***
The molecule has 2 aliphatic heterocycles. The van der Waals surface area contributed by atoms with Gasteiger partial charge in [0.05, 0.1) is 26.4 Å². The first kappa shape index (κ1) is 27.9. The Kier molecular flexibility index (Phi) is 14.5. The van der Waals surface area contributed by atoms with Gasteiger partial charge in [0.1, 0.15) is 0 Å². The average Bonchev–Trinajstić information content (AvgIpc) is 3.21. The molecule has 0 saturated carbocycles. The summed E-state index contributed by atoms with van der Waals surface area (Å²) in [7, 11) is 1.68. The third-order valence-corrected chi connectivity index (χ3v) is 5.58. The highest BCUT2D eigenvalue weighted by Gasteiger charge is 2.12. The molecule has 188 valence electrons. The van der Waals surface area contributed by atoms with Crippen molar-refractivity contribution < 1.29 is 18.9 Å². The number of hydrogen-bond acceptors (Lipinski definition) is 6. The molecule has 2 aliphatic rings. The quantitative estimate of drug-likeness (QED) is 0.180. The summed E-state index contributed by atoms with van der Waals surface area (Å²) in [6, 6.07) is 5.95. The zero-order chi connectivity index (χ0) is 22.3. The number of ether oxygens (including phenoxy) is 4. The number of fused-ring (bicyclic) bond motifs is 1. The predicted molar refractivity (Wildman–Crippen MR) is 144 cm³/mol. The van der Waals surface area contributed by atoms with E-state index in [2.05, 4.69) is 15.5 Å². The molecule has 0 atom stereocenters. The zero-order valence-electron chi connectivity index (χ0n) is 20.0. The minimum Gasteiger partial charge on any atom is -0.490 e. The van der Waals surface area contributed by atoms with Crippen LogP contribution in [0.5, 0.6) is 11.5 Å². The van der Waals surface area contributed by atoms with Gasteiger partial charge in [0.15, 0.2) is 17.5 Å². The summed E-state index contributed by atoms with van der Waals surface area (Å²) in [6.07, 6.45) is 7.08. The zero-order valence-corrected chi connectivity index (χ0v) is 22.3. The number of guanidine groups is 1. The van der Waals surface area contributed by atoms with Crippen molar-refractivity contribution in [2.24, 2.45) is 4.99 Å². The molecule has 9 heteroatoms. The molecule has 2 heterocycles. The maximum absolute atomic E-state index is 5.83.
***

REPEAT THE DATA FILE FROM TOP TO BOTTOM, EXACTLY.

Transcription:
The molecule has 2 aliphatic heterocycles. The van der Waals surface area contributed by atoms with Gasteiger partial charge in [0.05, 0.1) is 26.4 Å². The first kappa shape index (κ1) is 27.9. The Kier molecular flexibility index (Phi) is 14.5. The van der Waals surface area contributed by atoms with Gasteiger partial charge in [0.1, 0.15) is 0 Å². The average Bonchev–Trinajstić information content (AvgIpc) is 3.21. The molecule has 0 saturated carbocycles. The summed E-state index contributed by atoms with van der Waals surface area (Å²) in [7, 11) is 1.68. The third-order valence-corrected chi connectivity index (χ3v) is 5.58. The highest BCUT2D eigenvalue weighted by Gasteiger charge is 2.12. The molecule has 188 valence electrons. The van der Waals surface area contributed by atoms with Crippen molar-refractivity contribution < 1.29 is 18.9 Å². The number of hydrogen-bond acceptors (Lipinski definition) is 6. The molecule has 2 aliphatic rings. The quantitative estimate of drug-likeness (QED) is 0.180. The summed E-state index contributed by atoms with van der Waals surface area (Å²) in [6, 6.07) is 5.95. The zero-order chi connectivity index (χ0) is 22.3. The number of ether oxygens (including phenoxy) is 4. The number of fused-ring (bicyclic) bond motifs is 1. The predicted molar refractivity (Wildman–Crippen MR) is 144 cm³/mol. The van der Waals surface area contributed by atoms with E-state index in [2.05, 4.69) is 15.5 Å². The molecule has 0 atom stereocenters. The zero-order valence-electron chi connectivity index (χ0n) is 20.0. The minimum Gasteiger partial charge on any atom is -0.490 e. The van der Waals surface area contributed by atoms with Crippen LogP contribution in [0.5, 0.6) is 11.5 Å². The van der Waals surface area contributed by atoms with Gasteiger partial charge in [0.15, 0.2) is 17.5 Å². The summed E-state index contributed by atoms with van der Waals surface area (Å²) in [6.07, 6.45) is 7.08. The zero-order valence-corrected chi connectivity index (χ0v) is 22.3. The number of guanidine groups is 1. The van der Waals surface area contributed by atoms with Crippen molar-refractivity contribution in [2.24, 2.45) is 4.99 Å². The molecule has 9 heteroatoms. The molecule has 2 heterocycles. The maximum absolute atomic E-state index is 5.83.